Wednesday, April 23, 2014

Review: Chet Faker's "Built On Glass" Gives a Glimpse into the Artist

Review of Chet Faker's debut album "Built On Glass"

by Dustin van Wyk

Melbourne singer/songwriter Nicholas Murphy aka Chet Faker has been, for the past three years, riding a wave of underground success on the internet. Having first come into the spotlight through an impressive cover of  Blackstreet’s “No Diggity” in 2011, Chet has since gone on to be picked up by Remote Control Records, released a critically acclaimed EP “Thinking in Textures” and did some extensive collaborations with the likes of Flume, Say Lou Lou and Ta-Ku. His sound is one that combines elements of R&B, jazz and hip hop all filtered through modern left-field electronic production. His use of lo-fi textures contrasted with precise lush melodies and laidback beats gives his music a distinctive mood and atmosphere that distinguishes him from other similar acts such as Jamie Woon, James Blake and Bon Iver.

His debut, “Built on Glass”, sees him combing his vocal and production talents to great effect. His sensual strain is complimented by gentle Rhodes stabs while his melancholic rasp is met with glimmering guitars and rising saxophone lines. The backbone of the album is also a defining quality of Chet’s sound as he opts for sparse, slightly off kicks and snares with clicks and snaps to add extra emphasis to the melody of each track.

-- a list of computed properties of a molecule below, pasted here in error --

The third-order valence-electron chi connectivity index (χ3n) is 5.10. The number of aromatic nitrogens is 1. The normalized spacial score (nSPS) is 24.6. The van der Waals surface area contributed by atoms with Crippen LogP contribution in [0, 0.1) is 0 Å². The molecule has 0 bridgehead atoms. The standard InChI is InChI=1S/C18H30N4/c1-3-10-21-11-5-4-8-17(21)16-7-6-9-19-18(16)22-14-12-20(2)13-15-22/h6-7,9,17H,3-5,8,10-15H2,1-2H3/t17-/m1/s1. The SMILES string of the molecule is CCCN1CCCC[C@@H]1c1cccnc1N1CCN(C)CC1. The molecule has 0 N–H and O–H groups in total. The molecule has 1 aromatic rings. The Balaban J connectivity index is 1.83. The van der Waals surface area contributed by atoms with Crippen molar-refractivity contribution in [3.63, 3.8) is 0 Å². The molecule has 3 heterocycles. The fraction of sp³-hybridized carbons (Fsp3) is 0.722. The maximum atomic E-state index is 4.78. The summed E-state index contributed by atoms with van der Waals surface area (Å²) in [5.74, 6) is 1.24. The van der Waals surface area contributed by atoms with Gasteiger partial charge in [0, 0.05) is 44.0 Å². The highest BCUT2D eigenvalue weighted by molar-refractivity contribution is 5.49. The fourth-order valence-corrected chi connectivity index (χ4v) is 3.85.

“Release Your Problems” gently opens the album with its dreamy Rhodes introduction that eventually fades away and is replaced with a disjointed jazzy back beat as Chet’s vocals swing along to the rhythm effortlessly. His harmonies rise and fall, and only come in for specific moments during the chorus.

As the album moves along, Chet expands his sound greatly with trip-hop laden “Melt” that features a slightly out of place Kilo Kish, “Gold”, a shape shifting gospel tinged track that sees Chet making extensive use of his vulnerable falsetto, and “1998”, a track that has a more modern UK garage feel similar to acts such as Disclosure and SBTRK, with its warping brass synth chord progression, chopped up vocal cuts and tight 808 beat that drives the song forward through its epic six minute duration.
Chet’s nimble melodies and vocal delivery, at their weaker moments, tend to sound like a musician who is not yet fully confident in his talents. The reserved nature of his music might leave the listener wanting more conviction from the Australian as he tries to piece together the latter half of his debut through uncomfortable crooning and songs that meander nowhere.
Irrespective of his talents and faults, the albums more enjoyable bits are merely scattered throughout each song, which might further dishearten listeners from appreciating the effort as a whole. Chet’s debut sounds more like a good beginning for an emerging talent rather than one that defines who that artist is. Rating: 6/10